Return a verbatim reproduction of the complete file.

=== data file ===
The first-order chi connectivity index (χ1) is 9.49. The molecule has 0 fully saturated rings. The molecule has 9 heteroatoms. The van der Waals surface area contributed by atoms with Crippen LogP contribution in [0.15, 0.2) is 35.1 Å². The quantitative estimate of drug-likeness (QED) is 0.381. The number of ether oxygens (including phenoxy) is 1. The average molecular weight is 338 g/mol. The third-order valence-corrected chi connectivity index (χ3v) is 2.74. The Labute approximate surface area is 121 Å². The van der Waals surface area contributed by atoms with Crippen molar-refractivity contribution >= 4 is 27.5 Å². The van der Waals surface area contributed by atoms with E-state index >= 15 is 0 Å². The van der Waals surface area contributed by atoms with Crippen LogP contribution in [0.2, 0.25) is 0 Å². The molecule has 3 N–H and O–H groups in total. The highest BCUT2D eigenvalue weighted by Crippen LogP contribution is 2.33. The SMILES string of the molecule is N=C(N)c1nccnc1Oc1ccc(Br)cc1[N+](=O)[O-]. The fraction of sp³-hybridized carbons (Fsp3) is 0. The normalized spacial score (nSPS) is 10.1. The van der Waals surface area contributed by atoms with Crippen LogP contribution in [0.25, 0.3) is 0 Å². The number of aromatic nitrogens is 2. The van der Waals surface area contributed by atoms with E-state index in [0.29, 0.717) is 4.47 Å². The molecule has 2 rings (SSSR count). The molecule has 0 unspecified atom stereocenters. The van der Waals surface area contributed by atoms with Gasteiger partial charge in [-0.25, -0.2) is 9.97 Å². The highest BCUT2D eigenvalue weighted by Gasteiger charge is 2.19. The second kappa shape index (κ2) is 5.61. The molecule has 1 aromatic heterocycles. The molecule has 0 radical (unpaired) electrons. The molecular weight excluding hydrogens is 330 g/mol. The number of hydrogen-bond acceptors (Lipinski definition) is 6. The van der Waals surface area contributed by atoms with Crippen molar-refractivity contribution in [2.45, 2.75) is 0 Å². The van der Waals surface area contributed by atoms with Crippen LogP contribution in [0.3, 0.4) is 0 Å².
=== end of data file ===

The first-order chi connectivity index (χ1) is 9.49. The molecule has 0 fully saturated rings. The molecule has 9 heteroatoms. The van der Waals surface area contributed by atoms with Crippen LogP contribution in [0.15, 0.2) is 35.1 Å². The quantitative estimate of drug-likeness (QED) is 0.381. The number of ether oxygens (including phenoxy) is 1. The average molecular weight is 338 g/mol. The third-order valence-corrected chi connectivity index (χ3v) is 2.74. The Labute approximate surface area is 121 Å². The van der Waals surface area contributed by atoms with Crippen molar-refractivity contribution >= 4 is 27.5 Å². The van der Waals surface area contributed by atoms with E-state index >= 15 is 0 Å². The van der Waals surface area contributed by atoms with Crippen LogP contribution in [0.2, 0.25) is 0 Å². The molecule has 3 N–H and O–H groups in total. The highest BCUT2D eigenvalue weighted by Crippen LogP contribution is 2.33. The SMILES string of the molecule is N=C(N)c1nccnc1Oc1ccc(Br)cc1[N+](=O)[O-]. The fraction of sp³-hybridized carbons (Fsp3) is 0. The normalized spacial score (nSPS) is 10.1. The van der Waals surface area contributed by atoms with Crippen LogP contribution in [0.25, 0.3) is 0 Å². The number of aromatic nitrogens is 2. The van der Waals surface area contributed by atoms with E-state index in [0.29, 0.717) is 4.47 Å². The molecule has 2 rings (SSSR count). The molecule has 0 unspecified atom stereocenters. The van der Waals surface area contributed by atoms with Gasteiger partial charge in [-0.25, -0.2) is 9.97 Å². The highest BCUT2D eigenvalue weighted by Gasteiger charge is 2.19. The second kappa shape index (κ2) is 5.61. The molecule has 1 aromatic heterocycles. The molecule has 0 radical (unpaired) electrons. The molecular weight excluding hydrogens is 330 g/mol. The number of hydrogen-bond acceptors (Lipinski definition) is 6. The van der Waals surface area contributed by atoms with Crippen molar-refractivity contribution in [2.45, 2.75) is 0 Å². The van der Waals surface area contributed by atoms with Crippen LogP contribution in [0.3, 0.4) is 0 Å².